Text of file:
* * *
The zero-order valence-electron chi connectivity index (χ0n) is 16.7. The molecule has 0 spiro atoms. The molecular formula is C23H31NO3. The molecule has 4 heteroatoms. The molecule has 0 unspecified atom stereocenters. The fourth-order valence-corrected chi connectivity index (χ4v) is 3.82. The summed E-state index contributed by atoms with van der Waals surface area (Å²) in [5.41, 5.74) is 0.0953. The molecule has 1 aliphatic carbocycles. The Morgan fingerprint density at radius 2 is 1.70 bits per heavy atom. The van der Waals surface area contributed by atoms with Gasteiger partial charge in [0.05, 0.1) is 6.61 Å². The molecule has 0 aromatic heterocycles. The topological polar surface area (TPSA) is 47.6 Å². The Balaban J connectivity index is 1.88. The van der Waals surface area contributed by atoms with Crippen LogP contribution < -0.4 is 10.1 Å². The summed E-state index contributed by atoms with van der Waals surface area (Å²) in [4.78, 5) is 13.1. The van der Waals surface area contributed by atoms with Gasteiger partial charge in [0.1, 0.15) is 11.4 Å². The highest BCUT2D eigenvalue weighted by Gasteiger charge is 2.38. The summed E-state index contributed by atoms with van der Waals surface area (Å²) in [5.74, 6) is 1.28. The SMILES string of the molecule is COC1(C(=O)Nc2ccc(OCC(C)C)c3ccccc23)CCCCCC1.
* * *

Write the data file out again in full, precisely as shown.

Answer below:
The zero-order valence-electron chi connectivity index (χ0n) is 16.7. The molecule has 0 spiro atoms. The molecular formula is C23H31NO3. The molecule has 4 heteroatoms. The molecule has 0 unspecified atom stereocenters. The fourth-order valence-corrected chi connectivity index (χ4v) is 3.82. The summed E-state index contributed by atoms with van der Waals surface area (Å²) in [5.41, 5.74) is 0.0953. The molecule has 1 aliphatic carbocycles. The Morgan fingerprint density at radius 2 is 1.70 bits per heavy atom. The van der Waals surface area contributed by atoms with Gasteiger partial charge in [0.05, 0.1) is 6.61 Å². The molecule has 0 aromatic heterocycles. The topological polar surface area (TPSA) is 47.6 Å². The Balaban J connectivity index is 1.88. The van der Waals surface area contributed by atoms with Crippen LogP contribution < -0.4 is 10.1 Å². The summed E-state index contributed by atoms with van der Waals surface area (Å²) in [4.78, 5) is 13.1. The van der Waals surface area contributed by atoms with Gasteiger partial charge in [0.1, 0.15) is 11.4 Å². The highest BCUT2D eigenvalue weighted by Gasteiger charge is 2.38. The summed E-state index contributed by atoms with van der Waals surface area (Å²) in [5.74, 6) is 1.28. The SMILES string of the molecule is COC1(C(=O)Nc2ccc(OCC(C)C)c3ccccc23)CCCCCC1.